Issue 29, 2017

Stable DNA-based reaction–diffusion patterns


We demonstrate reaction–diffusion systems that generate stable patterns of DNA oligonucleotide concentrations within agarose gels, including linear and “hill” (i.e. increasing then decreasing) shapes in one and two dimensions. The reaction networks that produce these patterns are driven by enzyme-free DNA strand-displacement reactions, in which reactant DNA complexes continuously release and recapture target strands of DNA in the gel; a balance of these reactions produces stable patterns. The reactant complexes are maintained at high concentrations by liquid reservoirs along the gel boundary. We monitor our patterns using time-lapse fluorescence microscopy and show that the shape of our patterns can be easily tuned by manipulating the boundary reservoirs. Finally, we show that two overlapping, stable gradients can be generated by designing two sets of non-interacting release and recapture reactions with DNA strand-displacement systems. This paper represents a step toward the generation of scalable, complex reaction–diffusion patterns for programming the spatiotemporal behavior of synthetic materials.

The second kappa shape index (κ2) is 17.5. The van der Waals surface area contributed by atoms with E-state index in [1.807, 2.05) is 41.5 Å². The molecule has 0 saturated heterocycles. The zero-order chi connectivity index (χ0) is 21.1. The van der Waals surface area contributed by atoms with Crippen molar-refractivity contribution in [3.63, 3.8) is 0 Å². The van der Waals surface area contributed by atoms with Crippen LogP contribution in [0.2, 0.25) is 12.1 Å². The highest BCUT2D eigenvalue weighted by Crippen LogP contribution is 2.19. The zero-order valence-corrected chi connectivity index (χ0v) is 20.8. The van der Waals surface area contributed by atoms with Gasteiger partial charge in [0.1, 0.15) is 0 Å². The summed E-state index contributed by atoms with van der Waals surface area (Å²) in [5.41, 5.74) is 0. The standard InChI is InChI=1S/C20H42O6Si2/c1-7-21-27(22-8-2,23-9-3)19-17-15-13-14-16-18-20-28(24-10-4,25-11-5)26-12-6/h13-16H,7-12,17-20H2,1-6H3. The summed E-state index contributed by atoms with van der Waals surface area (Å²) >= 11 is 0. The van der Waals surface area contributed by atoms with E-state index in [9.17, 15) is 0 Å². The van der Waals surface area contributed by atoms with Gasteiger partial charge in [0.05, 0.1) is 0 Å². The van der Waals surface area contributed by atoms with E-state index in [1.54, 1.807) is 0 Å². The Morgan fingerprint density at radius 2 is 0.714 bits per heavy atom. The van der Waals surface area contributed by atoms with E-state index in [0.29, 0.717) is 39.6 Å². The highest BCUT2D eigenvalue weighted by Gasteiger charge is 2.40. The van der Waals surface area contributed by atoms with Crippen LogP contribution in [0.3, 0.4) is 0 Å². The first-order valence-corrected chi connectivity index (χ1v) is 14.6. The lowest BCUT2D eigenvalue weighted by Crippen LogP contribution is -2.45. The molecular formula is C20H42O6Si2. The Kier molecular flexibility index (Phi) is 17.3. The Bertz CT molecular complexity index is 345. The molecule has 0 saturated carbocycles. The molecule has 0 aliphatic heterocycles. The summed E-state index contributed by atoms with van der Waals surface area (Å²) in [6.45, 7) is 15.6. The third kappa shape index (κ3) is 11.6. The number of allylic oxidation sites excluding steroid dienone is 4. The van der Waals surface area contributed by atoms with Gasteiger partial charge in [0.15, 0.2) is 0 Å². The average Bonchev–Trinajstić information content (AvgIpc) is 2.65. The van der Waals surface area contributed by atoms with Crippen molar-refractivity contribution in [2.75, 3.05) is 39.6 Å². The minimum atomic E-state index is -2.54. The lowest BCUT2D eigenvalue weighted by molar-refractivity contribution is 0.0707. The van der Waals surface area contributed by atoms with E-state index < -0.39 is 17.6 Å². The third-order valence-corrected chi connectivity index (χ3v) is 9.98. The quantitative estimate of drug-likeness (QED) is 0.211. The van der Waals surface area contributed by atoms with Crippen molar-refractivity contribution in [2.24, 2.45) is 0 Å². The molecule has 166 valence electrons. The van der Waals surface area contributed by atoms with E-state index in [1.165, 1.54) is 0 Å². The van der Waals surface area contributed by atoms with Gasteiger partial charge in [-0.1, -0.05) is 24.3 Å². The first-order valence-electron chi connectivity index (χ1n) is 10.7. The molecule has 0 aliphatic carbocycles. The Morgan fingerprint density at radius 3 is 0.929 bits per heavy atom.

Graphical abstract: Stable DNA-based reaction–diffusion patterns

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Article information

Article type
19 Jan 2017
16 Mar 2017
First published
24 Mar 2017
This article is Open Access
Creative Commons BY-NC license

RSC Adv., 2017,7, 18032-18040

Stable DNA-based reaction–diffusion patterns

J. Zenk, D. Scalise, K. Wang, P. Dorsey, J. Fern, A. Cruz and R. Schulman, RSC Adv., 2017, 7, 18032 DOI: 10.1039/C7RA00824D

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